6. Lille tango in Paris. 2009: Bordeaux. 2010: Marseille. 2011: Lille. Hang on, Lille? For a third consecutive year, the winners of Ligue 1 also clinched the French Cup, but few would have predicted at the start of the 2010/11 season that Lille -- without a title in 57 years -- would be the name etched in to both trophies. Lyon, Marseille, Bordeaux and Paris St Germain are supposed to have things sewn up, but the big-timers were, like the rest of the league, unable to cope with Lille's deadly combination of power, speed and skill. "When my players will meet again in 15 or 20 years, they will have incredible memories together," said the coach, Rudi Garcia, though a reunion might be necessary sooner than that. Lille diligently assembled a thrilling side but has lost Gervinho, Yohan Cabaye, and Adil Rami already since the summer, with Moussa Sow and Eden Hazard the subject of frantic speculation ahead of the January transfer window.
7. AC Milan triumph. You won't often see a goalless draw prompt such jubilation, but a 0-0 tie at Rome's Stadio Olimpico on May 9 secured AC Milan's first Scudetto since 2003-04, and ended a run of five consecutive Serie A titles won across town by Internazionale. Not a bad first season in charge for Massimo Allegri (whose side conceded a minuscule 24 goals in 38 games) and Swedish striker Zlatan Ibrahimovic, for whom it was -- get this -- an eighth consecutive title-winning season. Thanks in no small part to goals from Edinson Cavani, Napoli finished in third (qualifying for the Champions League, where already this season Cavani's goals have helped to put Manchester City out).
8. Manchester roars ... and then coughs a little bit. The 2010/11 English domestic season ended with Manchester City lifting the FA Cup, its first trophy for 35 years, and Manchester United winning a record 19th Premier League title with a game to spare. In the opening weeks of this season, United put 14 goals past Tottenham, Arsenal and Chelsea while City plowed through the opening fixtures like a tank in a shopping mall, even thumping the neighbors 6-1 at Old Trafford. The rest of England was miffed until both teams were put out of the Champions League at the group stage -- virtually unheard of at United since the mid-90s, and the first time two English clubs have failed to get out of the groups.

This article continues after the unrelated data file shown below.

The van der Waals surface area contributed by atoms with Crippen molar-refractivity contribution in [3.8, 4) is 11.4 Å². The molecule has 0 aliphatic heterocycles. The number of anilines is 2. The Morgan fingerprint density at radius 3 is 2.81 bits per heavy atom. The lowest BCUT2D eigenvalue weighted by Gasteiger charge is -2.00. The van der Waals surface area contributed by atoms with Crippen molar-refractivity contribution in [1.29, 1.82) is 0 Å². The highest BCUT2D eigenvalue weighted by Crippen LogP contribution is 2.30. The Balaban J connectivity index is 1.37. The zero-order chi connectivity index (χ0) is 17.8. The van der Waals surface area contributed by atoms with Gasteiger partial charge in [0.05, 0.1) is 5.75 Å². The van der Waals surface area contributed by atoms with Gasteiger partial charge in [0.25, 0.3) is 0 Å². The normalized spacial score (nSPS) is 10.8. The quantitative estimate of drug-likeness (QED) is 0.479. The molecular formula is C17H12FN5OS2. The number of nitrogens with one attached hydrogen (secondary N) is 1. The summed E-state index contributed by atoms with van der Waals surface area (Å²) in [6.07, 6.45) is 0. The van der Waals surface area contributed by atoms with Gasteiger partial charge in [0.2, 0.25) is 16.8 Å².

9. Sepp Blatter lends a hand. Few organizations have embraced the maxim 'Keep calm and carry on' with such enthusiasm as FIFA. Last year's corruption allegations have snowballed all the way through the past 12 months, skittling Mohamed bin Hammam and Jack Warner; now Brazil's Ex-Co rep Ricardo Teixeira faces allegations of money-laundering and doubts have been expressed as to the independence of FIFA's "independent governance committee." Blatter rounded off the year in exemplary style by suggesting that players who are racially abused by opponents should shake hands and get on with it.
10. A Special One-Two-Three. Back before he boarded the "Chelsea In Crisis!" rollercoaster, Andre Villas-Boas enjoyed the velvety monotony of winning most of the time. When Porto beat Maritimo 2-0 in mid-May, the club closed the season (Villas-Boas' first in charge) with a 27-3-0 record in the Portuguese Liga. Playing mouthwatering soccer, Porto had already clinched the title at the start of April by winning 2-1 at Benfica, and before May was over they would go on to lift the Portuguese Cup and the Europa League trophy. "He is in his dream position already," said club president Pinto da Costa, as the batphone went berserk at Stamford Bridge. (Porto remains unbeaten after 12 games of the 2011/12 Liga season under the new manager, Vítor Pereira.)
My favorite moment: It can't really be described as one of the year's biggest stories, but watching Raul climb in to the crowd and celebrate with Schalke fans after beating Internazionale in the Champions League was truly fantastic.
Honorable mention: St Pauli may have been relegated from Germany's Bundesliga 1 at the first opportunity, but it notched its first win over neighboring Hamburg since 1977.